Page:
Tim DeBenedictis is the lead developer of the SkySafari line of iOS and Android apps at Simulation Curriculum, the makers of Starry Night, SkySafari and the free Pluto Safari app. DeBenedictis has been writing astronomy software since high school, and graduated from MIT in 1993 with a degree in earth, atmospheric and planetary science. Passionate about space, DeBenedictis is self-taught in mechanical and electrical engineering, and has launched his own private microsatellite into space. He contributed this article to Space.com's Expert Voices: Op-Ed & Insights.
The International Astronomical Union (IAU) got it wrong. Our solar system has 10 planets.
As NASA's New Horizons spacecraft glides its way to the cold outer reaches of our solar system to take the first-ever up-close look at Pluto, the time is right to revise the International Astronomical Union (IAU)'s 2006 definition of a planet, which resulted in Pluto's "demotion" from planet to ambiguous dwarf-planet status.
For those unfamiliar with the issues that led to that highly controversial decision, here's a quick recap: It started with Pluto itself, discovered on Feb. 18, 1930, by Clyde Tombaugh, a young American astronomer working at Lowell Observatory in Flagstaff, Arizona. Pluto turned out to be rather unlike the other eight large objects orbiting the sun. Pluto is much smaller than Mercury, and only two-thirds the size of Earth's moon. Its orbit is tilted and eccentric, crossing Neptune's. No other planet acted like this. In 2000, astronomers found other objects orbiting the sun in the deep outer solar system, with qualities very much like Pluto's. They were given names like Sedna , Quaoar, Ixion, Varuna, Makemake and Haumea . Many were close (but not quite equal) to Pluto in size. All of them had tilted, eccentric orbits; quite a few of those orbits crossed Neptune's.
The tipping point came in 2005. California Institute of Technology astronomer Mike Brown, along with Chad Trujillo of Gemini Observatory and David Rabinowitz of Yale University, discovered a new massive body in the solar system. This new body, which astronomers latter dubbed Eris, was particularly noteworthy: Not only did it possess a moon, but at the time, it was estimated to be larger than Pluto. Subsequent observations revealed that Eris and Pluto are nearly identical in size, though Pluto is likely a few kilometers larger. Initially, Brown had named the newly discovered body Xena (after the protagonist of the eponymous TV show, with a sneaky Planet X reference). Although the name Xena didn't stick, the IAU later officially — and aptly — christened it Eris after the Greek goddess of chaos and discord.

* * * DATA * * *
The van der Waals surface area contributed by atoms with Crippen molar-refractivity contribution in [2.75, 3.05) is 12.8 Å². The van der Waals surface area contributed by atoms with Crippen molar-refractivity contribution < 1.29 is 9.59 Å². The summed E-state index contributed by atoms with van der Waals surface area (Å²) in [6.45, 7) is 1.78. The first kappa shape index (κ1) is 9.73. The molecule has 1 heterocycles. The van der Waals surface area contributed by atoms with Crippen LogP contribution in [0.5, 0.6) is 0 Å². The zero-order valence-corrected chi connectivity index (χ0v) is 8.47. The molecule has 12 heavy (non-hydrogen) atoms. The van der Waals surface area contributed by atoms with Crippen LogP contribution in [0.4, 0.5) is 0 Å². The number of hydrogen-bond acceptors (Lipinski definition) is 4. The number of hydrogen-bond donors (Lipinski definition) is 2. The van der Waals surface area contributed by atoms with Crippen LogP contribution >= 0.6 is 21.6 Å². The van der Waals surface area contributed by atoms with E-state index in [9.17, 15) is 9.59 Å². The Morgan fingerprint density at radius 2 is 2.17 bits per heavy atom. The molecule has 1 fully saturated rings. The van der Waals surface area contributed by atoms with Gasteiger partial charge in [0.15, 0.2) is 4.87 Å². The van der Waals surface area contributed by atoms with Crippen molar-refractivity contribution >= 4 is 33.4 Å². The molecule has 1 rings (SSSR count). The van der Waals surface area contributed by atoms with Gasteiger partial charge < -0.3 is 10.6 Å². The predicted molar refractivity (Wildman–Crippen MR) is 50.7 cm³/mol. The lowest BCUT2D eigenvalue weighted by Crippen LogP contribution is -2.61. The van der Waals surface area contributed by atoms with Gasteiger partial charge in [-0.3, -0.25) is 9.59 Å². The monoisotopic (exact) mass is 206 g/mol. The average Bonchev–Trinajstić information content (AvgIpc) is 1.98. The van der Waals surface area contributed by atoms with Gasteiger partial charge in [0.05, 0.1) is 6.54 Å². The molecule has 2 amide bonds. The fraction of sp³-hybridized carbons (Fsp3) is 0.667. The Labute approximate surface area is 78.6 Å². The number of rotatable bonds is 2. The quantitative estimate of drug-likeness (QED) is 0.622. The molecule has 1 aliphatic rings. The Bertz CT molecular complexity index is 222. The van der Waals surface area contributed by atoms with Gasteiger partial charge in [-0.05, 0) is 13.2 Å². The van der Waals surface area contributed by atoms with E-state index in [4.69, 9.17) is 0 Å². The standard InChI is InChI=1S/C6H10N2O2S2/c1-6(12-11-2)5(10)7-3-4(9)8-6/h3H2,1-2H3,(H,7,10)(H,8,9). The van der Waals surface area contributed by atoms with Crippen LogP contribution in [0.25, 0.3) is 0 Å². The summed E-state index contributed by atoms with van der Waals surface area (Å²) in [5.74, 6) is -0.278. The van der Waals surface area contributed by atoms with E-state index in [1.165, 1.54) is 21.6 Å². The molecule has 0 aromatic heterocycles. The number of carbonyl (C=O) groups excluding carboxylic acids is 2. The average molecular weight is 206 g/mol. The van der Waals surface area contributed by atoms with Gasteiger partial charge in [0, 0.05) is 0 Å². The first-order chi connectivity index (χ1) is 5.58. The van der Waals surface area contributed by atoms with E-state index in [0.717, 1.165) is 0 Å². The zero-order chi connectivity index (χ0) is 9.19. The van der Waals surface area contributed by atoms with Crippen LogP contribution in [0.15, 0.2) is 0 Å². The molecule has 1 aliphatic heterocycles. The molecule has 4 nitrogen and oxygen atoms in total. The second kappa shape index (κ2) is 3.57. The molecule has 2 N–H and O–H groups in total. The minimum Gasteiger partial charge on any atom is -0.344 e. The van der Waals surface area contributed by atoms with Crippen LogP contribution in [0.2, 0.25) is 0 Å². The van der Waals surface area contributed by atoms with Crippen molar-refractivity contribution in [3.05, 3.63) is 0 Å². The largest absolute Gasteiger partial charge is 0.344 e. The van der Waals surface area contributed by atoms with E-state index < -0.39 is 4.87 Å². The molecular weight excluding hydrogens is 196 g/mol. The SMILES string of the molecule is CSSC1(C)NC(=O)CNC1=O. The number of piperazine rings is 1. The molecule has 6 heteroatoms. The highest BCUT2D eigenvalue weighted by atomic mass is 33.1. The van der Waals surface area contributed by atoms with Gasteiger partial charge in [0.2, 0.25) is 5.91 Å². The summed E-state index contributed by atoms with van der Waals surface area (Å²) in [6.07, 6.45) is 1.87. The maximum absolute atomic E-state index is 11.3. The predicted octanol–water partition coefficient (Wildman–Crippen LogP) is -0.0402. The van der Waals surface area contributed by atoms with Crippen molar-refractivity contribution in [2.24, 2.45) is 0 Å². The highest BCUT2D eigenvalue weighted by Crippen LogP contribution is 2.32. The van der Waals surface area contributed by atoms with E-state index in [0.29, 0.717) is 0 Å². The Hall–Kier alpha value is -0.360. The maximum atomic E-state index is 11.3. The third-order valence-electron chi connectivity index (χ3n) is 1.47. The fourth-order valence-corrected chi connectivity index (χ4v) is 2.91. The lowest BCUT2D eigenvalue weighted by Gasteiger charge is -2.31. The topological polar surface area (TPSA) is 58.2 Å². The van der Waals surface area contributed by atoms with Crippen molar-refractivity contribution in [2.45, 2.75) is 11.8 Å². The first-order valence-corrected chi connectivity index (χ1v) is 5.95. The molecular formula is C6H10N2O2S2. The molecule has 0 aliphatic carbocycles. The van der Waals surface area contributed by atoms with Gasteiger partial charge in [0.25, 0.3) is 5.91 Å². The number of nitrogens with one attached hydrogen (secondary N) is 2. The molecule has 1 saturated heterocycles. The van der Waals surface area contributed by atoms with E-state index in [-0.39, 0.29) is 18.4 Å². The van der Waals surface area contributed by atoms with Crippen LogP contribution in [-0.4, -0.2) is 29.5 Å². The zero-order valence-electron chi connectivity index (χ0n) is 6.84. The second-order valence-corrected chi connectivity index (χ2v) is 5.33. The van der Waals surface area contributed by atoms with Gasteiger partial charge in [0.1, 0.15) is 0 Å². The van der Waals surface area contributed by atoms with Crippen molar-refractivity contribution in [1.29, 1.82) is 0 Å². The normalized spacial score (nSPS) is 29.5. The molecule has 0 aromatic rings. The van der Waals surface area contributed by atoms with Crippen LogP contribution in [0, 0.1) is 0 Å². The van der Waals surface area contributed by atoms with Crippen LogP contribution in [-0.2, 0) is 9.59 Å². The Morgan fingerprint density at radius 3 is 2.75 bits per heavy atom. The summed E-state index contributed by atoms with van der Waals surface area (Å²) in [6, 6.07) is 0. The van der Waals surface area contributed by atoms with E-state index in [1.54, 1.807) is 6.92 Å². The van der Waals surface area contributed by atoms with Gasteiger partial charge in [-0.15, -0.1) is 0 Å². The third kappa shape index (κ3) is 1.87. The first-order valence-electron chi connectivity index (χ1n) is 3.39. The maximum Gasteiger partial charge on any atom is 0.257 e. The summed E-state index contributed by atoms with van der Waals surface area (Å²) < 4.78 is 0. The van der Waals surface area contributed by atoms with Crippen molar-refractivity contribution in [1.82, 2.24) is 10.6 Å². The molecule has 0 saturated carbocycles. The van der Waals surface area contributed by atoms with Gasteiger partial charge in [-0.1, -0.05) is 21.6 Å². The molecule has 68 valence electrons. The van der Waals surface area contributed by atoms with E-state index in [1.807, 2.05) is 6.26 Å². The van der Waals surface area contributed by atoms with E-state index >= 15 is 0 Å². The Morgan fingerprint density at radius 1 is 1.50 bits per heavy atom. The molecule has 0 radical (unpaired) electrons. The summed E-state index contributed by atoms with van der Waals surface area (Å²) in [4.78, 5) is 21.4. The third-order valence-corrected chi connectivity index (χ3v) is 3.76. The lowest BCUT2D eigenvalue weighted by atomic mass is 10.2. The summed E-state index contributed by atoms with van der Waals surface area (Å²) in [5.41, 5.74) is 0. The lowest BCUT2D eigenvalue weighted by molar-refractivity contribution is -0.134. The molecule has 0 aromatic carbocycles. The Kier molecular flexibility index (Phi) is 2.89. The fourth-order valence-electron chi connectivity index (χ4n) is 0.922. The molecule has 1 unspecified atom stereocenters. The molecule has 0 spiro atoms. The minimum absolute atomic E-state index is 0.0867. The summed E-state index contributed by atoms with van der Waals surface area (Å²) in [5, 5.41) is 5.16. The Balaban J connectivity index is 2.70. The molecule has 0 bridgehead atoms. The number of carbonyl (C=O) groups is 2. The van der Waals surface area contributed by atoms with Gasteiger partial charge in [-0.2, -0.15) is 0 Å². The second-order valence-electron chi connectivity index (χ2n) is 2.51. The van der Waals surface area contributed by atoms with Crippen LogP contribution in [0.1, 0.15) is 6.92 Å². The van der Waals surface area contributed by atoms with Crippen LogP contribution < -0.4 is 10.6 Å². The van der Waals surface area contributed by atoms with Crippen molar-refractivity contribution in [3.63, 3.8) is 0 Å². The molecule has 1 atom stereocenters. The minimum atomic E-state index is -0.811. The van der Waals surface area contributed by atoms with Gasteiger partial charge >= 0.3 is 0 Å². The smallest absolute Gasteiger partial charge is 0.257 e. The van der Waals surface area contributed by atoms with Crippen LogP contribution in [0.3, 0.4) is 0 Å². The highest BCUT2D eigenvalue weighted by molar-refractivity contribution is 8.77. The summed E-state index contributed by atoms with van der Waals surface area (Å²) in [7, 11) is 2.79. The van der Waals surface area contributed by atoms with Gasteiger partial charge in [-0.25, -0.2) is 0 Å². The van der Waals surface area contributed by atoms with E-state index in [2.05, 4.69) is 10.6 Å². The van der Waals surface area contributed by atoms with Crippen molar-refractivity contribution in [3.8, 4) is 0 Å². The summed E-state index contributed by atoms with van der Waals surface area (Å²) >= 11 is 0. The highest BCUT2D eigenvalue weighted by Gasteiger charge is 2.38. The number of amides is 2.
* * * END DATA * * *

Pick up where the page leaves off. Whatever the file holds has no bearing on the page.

So, it seemed quite clear that if Pluto was our solar system's ninth planet, then Eris should be its 10th. And if Eris and Pluto were planets, why shouldn't Makemake and Haumea be considered planets as well? And what if there were even bigger objects out there to be discovered? Why shouldn't the solar system have 15 planets, or 40? (Can you imagine the mnemonic device that would be required to remember 40 planets in the solar system?!)
For all who were in support of granting planet status to these objects, an equally adamant camp insisted that none of these objects, including Pluto, deserved to be called planets, and that our solar system contained only eight objects worthy of planet status. Neptune would be the last and final.
A worsening problem
With the intention of solving the debate once and for all, members of the IAU met in 2006. They spent days debating how to establish unambiguous definitions for the objects in our solar system. In the end, Resolution 5A was born:
The IAU therefore resolves that planets and other bodies in our solar system, except satellites, be defined into three distinct categories in the following way:
(1) A planet is a celestial body that (a) is in orbit around the sun, (b) has sufficient mass for its self-gravity to overcome rigid body forces so that it assumes a hydrostatic equilibrium (nearly round) shape, and (c) has cleared the neighborhood around its orbit.
(2) A dwarf planet is a celestial body that (a) is in orbit around the sun, (b) has sufficient mass for its self-gravity to overcome rigid body forces so that it assumes a hydrostatic equilibrium (nearly round) shape , (c) has not cleared the neighborhood around its orbit, and (d) is not a satellite.
(3) All other objects, except satellites, orbiting the sun shall be referred to collectively as small solar-system bodies.
These are, to put it bluntly, terrible definitions. Despite its goal of providing unambiguous definitions, Resolution 5A actually contains the kind of ambiguity that most scientific organizations would protest. It adds confusion, resolves little and makes nobody happy.
So how did that become the official definition of a planet? A very strange vote. If you think low voter turnout is limited to politics, consider this: Only about 4 percent of IAU members were present for the vote on Resolution 5A. But it was travel schedules, not apathy, that caused this abysmal turnout. You see, the vote took place on the last day of the IAU meeting, when many people had to leave to catch flights back home — 424 astronomers were present, even though IAU membership in 2006 was just more than 10,000. As a result, Pluto lost the status it had enjoyed for more than 80 years and became a dwarf planet overnight. [Pluto Demoted: No Longer a Planet in Highly Controversial Definition]